Novel Baroreflex Activation Therapy in Resistant Hypertension Results of a European Multi-Center Feasibility Study

Ingrid J. M. Scheffers, Abraham A. Kroon, Juerg Schmidli, Jens Jordan, Jan H. M. Tordoir, Markus G. Mohaupt, Friedrich C. Luft, Hermann Haller, Jan Menne, Stefan Engeli, Jiri Ceral, Siegfried Eckert, Andrejs Erglis, Krzysztof Narkiewicz, Thomas Philipp, Peter W. de Leeuw*

*Corresponding author for this work

Research output: Contribution to journalArticleAcademicpeer-review


Objectives This study assessed the safety and efficacy of a novel implantable device therapy in resistant hypertension patients. Background Despite the availability of potent antihypertensive drugs, a substantial proportion of patients remain hypertensive. A new implantable device (Rheos system, CVRx, Inc., Minneapolis, Minnesota) that activates the carotid baroreflex may help these patients. Methods Forty-five subjects with systolic blood pressure >= 160 mm Hg or diastolic >= 90 mm Hg despite at least 3 antihypertensive drugs were enrolled in a prospective, nonrandomized feasibility study to assess whether Rheos therapy could safely lower blood pressure. Subjects were followed up for as long as 2 years. An external programmer was used to optimize and individualize efficacy. Results Baseline mean blood pressure was 179/105 mm Hg and heart rate was 80 beats/min, with a median of 5 antihypertensive drugs. After 3 months of device therapy, mean blood pressure was reduced by 21/12 mm Hg. This result was sustained in 17 subjects who completed 2 years of follow-up, with a mean reduction of 33/22 mm Hg. The device exhibited a favorable safety profile. Conclusions The Rheos device sustainably reduces blood pressure in resistant hypertensive subjects with multiple comorbidities receiving numerous medications. This unique therapy offers a safe individualized treatment option for these high-risk subjects. This novel approach holds promise for patients with resistant hypertension and is currently under evaluation in a prospective, placebo-controlled clinical trial. (J Am Coll Cardiol 2010;56:1254-8)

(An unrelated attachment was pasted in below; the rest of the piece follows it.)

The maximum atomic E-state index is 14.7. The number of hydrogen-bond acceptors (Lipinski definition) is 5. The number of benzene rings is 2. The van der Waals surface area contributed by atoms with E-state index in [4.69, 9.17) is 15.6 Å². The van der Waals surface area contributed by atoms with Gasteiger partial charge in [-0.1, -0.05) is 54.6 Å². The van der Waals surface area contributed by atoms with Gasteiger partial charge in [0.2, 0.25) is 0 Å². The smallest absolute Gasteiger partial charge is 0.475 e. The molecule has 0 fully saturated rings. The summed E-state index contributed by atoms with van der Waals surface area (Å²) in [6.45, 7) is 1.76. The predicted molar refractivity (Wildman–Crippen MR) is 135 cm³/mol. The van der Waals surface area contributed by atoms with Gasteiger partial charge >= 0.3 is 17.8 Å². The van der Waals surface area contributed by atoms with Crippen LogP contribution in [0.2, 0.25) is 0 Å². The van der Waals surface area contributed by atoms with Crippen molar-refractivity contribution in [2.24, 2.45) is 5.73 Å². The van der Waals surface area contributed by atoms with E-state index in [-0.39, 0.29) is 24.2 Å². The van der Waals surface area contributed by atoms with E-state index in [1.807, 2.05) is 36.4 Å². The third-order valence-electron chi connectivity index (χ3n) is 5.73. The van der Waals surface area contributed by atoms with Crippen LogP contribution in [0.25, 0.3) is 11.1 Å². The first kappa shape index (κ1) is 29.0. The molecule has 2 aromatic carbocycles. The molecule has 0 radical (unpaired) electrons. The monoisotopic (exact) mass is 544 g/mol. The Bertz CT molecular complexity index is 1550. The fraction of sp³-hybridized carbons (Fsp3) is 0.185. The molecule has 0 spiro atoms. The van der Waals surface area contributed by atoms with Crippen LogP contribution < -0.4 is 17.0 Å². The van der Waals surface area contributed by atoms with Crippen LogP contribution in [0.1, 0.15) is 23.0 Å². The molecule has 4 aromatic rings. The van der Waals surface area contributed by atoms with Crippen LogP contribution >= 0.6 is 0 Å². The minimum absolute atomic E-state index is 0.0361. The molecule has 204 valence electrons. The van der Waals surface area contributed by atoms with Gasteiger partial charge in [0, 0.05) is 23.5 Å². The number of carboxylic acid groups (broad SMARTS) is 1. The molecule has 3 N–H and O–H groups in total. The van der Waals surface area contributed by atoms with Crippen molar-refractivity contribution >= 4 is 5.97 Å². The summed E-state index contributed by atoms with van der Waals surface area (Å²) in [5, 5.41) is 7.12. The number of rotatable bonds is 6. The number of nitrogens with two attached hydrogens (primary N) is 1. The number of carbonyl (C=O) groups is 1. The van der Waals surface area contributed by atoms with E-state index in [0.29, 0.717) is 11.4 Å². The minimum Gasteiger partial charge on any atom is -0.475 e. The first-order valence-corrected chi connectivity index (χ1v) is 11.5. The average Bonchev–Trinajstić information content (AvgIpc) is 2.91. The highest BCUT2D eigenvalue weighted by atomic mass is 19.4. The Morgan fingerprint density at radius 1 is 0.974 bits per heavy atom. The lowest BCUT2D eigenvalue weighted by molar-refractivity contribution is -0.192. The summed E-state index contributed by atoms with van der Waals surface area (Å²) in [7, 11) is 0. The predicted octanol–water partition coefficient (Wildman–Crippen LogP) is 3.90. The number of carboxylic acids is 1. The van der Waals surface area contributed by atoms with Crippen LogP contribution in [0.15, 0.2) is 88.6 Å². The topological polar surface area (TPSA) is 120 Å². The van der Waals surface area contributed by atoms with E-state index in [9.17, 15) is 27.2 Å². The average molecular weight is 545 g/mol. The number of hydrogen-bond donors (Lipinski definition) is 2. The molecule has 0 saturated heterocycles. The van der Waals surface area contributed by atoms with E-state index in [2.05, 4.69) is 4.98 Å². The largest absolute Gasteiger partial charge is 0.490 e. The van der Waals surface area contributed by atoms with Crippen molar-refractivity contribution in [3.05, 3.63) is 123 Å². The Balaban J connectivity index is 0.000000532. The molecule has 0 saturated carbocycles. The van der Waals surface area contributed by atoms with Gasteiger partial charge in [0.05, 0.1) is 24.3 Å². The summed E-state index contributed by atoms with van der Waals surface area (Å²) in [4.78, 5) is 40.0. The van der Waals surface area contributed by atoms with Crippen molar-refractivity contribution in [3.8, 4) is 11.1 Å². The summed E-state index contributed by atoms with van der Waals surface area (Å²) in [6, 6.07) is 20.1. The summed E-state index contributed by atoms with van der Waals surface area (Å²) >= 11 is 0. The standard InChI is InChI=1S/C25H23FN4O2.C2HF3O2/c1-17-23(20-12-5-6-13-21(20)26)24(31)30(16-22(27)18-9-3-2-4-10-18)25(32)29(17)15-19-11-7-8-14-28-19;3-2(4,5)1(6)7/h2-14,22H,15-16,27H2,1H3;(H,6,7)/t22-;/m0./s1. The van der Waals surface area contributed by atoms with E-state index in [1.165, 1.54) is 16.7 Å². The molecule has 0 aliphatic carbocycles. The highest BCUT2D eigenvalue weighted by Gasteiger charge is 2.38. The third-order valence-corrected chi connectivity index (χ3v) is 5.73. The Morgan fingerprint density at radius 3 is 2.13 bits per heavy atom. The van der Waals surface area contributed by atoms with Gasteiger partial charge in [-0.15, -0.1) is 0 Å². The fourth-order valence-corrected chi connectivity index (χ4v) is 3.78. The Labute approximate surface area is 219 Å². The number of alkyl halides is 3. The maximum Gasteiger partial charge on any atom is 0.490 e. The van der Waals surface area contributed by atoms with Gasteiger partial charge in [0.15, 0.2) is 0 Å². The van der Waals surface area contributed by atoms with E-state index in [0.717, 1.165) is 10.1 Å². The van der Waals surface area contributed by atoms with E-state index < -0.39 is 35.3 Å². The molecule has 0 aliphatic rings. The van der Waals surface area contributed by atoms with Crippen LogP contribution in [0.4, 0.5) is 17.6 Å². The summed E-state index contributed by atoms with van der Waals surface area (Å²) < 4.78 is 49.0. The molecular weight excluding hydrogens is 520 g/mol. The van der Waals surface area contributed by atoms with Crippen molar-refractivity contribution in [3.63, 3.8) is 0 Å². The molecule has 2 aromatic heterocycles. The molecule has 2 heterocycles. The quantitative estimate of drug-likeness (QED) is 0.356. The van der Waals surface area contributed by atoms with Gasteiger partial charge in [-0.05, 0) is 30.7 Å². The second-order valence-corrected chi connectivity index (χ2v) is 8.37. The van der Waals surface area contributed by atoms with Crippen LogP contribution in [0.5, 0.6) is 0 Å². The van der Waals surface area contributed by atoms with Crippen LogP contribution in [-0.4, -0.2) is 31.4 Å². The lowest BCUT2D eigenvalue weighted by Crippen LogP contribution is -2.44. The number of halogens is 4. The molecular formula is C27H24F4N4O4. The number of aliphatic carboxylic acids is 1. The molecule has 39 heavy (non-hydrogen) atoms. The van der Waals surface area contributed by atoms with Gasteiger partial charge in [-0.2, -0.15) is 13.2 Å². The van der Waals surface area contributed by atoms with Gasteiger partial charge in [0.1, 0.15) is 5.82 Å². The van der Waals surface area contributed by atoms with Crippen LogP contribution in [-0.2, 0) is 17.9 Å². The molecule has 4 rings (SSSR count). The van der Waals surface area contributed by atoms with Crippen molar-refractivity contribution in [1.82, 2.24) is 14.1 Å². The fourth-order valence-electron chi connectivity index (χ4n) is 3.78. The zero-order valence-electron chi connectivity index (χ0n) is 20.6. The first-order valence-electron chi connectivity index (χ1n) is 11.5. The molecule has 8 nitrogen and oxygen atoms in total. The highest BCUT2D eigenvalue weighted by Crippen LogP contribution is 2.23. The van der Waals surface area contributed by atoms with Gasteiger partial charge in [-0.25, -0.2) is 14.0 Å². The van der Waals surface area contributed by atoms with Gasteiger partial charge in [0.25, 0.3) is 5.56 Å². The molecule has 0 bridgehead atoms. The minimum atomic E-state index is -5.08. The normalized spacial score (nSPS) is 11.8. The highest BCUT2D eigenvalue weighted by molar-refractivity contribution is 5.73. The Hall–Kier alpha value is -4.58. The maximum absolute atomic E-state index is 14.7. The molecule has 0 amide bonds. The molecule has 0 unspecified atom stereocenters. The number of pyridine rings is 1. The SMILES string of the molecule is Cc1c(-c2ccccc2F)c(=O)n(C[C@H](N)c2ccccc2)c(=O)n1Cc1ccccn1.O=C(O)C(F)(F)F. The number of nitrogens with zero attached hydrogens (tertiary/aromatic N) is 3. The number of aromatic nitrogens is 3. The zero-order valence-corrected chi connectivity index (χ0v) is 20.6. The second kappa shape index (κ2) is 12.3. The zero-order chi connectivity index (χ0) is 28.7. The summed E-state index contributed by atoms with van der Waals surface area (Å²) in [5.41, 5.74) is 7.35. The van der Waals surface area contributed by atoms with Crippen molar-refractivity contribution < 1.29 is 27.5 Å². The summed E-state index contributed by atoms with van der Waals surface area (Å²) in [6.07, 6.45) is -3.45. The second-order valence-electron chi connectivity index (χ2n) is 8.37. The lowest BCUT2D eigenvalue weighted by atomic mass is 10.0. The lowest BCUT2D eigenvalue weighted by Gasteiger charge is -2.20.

Original languageEnglish
Pages (from-to)1254-1258
JournalJournal of the American College of Cardiology
Issue number15
Publication statusPublished - 5 Oct 2010


  • baroreflex
  • device
  • feasibility
  • hypertension
  • treatment


Dive into the research topics of 'Novel Baroreflex Activation Therapy in Resistant Hypertension Results of a European Multi-Center Feasibility Study'. Together they form a unique fingerprint.

Cite this